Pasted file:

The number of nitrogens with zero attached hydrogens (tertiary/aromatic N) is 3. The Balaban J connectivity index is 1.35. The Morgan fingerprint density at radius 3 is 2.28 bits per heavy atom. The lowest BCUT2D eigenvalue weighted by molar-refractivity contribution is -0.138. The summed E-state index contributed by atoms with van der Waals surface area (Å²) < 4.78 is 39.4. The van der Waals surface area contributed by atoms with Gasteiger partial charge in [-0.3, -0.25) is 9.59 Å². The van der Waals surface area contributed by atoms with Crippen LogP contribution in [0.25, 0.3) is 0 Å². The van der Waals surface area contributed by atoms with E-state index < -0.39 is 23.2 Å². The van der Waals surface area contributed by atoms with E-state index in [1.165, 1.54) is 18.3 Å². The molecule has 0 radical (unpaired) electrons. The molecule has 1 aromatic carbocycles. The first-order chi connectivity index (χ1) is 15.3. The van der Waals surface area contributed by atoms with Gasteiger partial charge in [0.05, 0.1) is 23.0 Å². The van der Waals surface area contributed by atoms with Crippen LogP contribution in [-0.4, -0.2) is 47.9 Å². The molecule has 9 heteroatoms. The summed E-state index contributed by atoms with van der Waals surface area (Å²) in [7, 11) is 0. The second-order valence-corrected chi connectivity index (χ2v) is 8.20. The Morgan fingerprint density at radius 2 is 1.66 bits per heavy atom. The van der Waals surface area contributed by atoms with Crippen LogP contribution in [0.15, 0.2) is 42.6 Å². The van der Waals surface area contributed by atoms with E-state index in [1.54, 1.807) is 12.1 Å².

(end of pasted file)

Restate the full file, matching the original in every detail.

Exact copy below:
The number of nitrogens with zero attached hydrogens (tertiary/aromatic N) is 3. The Balaban J connectivity index is 1.35. The Morgan fingerprint density at radius 3 is 2.28 bits per heavy atom. The lowest BCUT2D eigenvalue weighted by molar-refractivity contribution is -0.138. The summed E-state index contributed by atoms with van der Waals surface area (Å²) < 4.78 is 39.4. The van der Waals surface area contributed by atoms with Gasteiger partial charge in [-0.3, -0.25) is 9.59 Å². The van der Waals surface area contributed by atoms with Crippen LogP contribution in [0.25, 0.3) is 0 Å². The van der Waals surface area contributed by atoms with E-state index < -0.39 is 23.2 Å². The van der Waals surface area contributed by atoms with E-state index in [1.165, 1.54) is 18.3 Å². The molecule has 0 radical (unpaired) electrons. The molecule has 1 aromatic carbocycles. The first-order chi connectivity index (χ1) is 15.3. The van der Waals surface area contributed by atoms with Gasteiger partial charge in [0.05, 0.1) is 23.0 Å². The van der Waals surface area contributed by atoms with Crippen LogP contribution in [-0.4, -0.2) is 47.9 Å². The molecule has 9 heteroatoms. The summed E-state index contributed by atoms with van der Waals surface area (Å²) in [7, 11) is 0. The second-order valence-corrected chi connectivity index (χ2v) is 8.20. The Morgan fingerprint density at radius 2 is 1.66 bits per heavy atom. The van der Waals surface area contributed by atoms with Crippen LogP contribution in [0.15, 0.2) is 42.6 Å². The van der Waals surface area contributed by atoms with E-state index in [1.54, 1.807) is 12.1 Å².